That's it? Anglicans need to fast-track a liturgy for gay couples so they can free up time to deal with the real issues like global warming? Half that catalogue of horrors seems to be different ways of saying the same thing ("child poverty… economic injustice… growing disparity") in order to give a bit of pro forma padding to the totally cool cause du jour of global warming. Which is so cool that, if an Anglican archbishop shows up at a climate-change conference, he'll be lucky to get in the room, and if he does he'll be stuck at the table with the wonky leg next to the toilet, barely able to see the Most Reverend Almer Gortry up on stage doing his power-point presentation and warning that rising sea levels will send tidal waves crashing through every gay wedding reception in Provincetown by Saturday afternoon.


Everyone's "dealing with" global warming now. The G8 nations just devoted their summit to it. Time magazine has a big story this week headlined "The New Ac-tion Heroes." It's about Michael Bloomberg in New York and Arnold Schwarzenegger in California, photographed together looking either like a couple of mob enforcers or a gay couple who've just been told the church was double-booked for a Jerry Falwell memorial. But, either way, this heroic duo is not like these do-nothings in Congress, mired in partisan bickering. They're men of action, and they're getting things done.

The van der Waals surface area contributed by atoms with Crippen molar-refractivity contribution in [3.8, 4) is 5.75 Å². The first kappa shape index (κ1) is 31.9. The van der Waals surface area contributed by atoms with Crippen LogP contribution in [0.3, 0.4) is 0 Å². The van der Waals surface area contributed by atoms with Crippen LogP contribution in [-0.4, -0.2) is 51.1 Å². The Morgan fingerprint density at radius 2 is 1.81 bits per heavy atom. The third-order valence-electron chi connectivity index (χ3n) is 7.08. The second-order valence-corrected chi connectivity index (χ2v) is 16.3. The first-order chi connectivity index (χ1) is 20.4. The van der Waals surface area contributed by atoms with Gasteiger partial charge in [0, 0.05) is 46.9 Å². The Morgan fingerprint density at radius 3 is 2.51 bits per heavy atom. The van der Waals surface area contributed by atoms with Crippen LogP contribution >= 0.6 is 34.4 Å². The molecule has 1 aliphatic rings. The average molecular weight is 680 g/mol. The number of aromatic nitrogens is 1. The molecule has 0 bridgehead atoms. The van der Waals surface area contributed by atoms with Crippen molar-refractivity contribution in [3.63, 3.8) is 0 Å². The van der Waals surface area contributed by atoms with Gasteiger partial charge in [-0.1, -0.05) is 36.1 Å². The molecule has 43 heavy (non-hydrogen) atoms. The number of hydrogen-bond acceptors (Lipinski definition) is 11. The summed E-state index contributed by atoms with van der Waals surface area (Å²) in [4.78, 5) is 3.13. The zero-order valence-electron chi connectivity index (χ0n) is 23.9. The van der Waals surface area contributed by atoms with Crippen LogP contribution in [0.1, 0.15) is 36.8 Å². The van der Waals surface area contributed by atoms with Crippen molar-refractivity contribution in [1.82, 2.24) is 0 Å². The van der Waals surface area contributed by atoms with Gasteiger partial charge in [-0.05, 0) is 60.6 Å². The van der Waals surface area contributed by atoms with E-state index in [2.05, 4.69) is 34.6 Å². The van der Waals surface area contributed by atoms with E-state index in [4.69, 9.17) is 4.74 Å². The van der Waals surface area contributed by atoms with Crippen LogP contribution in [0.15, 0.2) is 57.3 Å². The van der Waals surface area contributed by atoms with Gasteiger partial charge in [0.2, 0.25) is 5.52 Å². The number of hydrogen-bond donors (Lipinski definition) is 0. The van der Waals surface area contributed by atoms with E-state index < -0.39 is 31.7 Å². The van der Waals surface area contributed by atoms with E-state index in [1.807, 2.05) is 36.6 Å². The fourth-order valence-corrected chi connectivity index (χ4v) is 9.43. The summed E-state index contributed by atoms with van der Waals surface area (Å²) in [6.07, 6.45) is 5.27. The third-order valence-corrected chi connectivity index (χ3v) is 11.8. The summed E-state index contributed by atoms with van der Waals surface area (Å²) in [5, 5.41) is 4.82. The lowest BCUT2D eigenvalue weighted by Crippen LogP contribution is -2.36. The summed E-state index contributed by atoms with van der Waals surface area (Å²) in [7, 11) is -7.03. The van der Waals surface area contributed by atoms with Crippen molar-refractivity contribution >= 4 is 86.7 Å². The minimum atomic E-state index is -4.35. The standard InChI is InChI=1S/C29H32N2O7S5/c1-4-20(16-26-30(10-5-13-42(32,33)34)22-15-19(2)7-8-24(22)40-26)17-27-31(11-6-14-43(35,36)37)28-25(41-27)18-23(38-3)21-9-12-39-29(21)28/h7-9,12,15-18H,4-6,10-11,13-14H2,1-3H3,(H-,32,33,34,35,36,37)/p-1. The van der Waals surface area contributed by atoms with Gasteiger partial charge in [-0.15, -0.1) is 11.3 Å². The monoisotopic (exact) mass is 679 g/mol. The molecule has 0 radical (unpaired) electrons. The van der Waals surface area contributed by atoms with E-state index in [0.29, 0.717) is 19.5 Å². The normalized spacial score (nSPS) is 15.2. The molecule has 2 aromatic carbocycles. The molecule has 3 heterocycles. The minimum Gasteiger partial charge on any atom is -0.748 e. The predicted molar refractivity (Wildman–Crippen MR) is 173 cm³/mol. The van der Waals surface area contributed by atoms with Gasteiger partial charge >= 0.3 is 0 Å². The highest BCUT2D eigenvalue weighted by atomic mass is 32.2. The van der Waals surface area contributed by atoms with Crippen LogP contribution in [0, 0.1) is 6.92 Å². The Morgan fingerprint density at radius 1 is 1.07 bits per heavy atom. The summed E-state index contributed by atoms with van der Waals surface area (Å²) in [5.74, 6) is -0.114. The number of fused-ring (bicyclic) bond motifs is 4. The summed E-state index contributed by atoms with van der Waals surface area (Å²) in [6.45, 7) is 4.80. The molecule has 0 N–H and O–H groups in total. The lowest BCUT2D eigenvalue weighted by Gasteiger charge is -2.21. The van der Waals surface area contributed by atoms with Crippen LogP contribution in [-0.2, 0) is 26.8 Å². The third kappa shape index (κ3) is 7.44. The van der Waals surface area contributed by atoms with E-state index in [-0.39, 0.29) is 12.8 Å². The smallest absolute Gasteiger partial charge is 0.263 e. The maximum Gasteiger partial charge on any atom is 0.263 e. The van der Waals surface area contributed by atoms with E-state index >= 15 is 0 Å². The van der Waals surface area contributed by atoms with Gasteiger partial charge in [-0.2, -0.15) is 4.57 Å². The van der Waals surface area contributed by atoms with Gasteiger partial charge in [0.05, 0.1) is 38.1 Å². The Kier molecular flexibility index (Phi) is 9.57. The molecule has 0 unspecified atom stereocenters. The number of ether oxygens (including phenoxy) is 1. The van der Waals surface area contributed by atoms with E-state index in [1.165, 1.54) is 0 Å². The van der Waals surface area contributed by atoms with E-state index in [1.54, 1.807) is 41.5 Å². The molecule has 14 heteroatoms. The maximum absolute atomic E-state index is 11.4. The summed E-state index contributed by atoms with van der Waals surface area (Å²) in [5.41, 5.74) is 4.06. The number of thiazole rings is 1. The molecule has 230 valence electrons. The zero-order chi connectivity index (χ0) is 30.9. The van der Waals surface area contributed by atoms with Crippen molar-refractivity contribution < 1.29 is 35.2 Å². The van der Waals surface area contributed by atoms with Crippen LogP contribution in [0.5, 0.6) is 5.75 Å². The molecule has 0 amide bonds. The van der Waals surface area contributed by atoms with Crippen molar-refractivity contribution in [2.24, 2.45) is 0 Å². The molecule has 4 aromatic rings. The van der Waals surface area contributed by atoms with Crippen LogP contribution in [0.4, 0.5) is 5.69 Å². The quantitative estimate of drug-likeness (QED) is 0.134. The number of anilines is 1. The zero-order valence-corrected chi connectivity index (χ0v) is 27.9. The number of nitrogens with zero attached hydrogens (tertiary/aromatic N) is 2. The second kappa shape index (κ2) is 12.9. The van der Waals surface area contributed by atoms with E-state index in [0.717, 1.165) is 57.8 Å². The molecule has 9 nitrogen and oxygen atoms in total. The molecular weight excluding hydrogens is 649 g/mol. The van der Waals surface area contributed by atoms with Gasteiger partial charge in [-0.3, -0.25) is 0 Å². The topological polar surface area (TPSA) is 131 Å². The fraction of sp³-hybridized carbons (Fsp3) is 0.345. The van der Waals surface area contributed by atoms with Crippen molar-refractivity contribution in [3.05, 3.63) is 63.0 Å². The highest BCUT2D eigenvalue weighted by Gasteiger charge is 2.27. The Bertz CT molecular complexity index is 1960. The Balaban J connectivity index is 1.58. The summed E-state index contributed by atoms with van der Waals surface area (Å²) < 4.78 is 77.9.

What are they doing? Why, Bloomberg was "opening a climate summit" and "talking about saving the planet." All of it, including the bits west of the Holland Tunnel. And Schwarzenegger was "talking about eliminating disease. All of them. "I look forward to curing all these terrible illnesses," he announced.


As Madame Cornuel observed, no man is a hero to his valet. But fortunately it's a lot easier to be a hero to your typist, especially when it's Time's Michael Grunwald. "They're tackling not just the climate," he says, anxious not to give the impression they're a couple of slackers sneaking off for golf after lunch. No, sir. These action heroes are "doing big things that Washington has failed to do." Bloomberg, coos Grunwald, "also enacted America's most Draconian smoking ban and the first big-city trans-fat ban."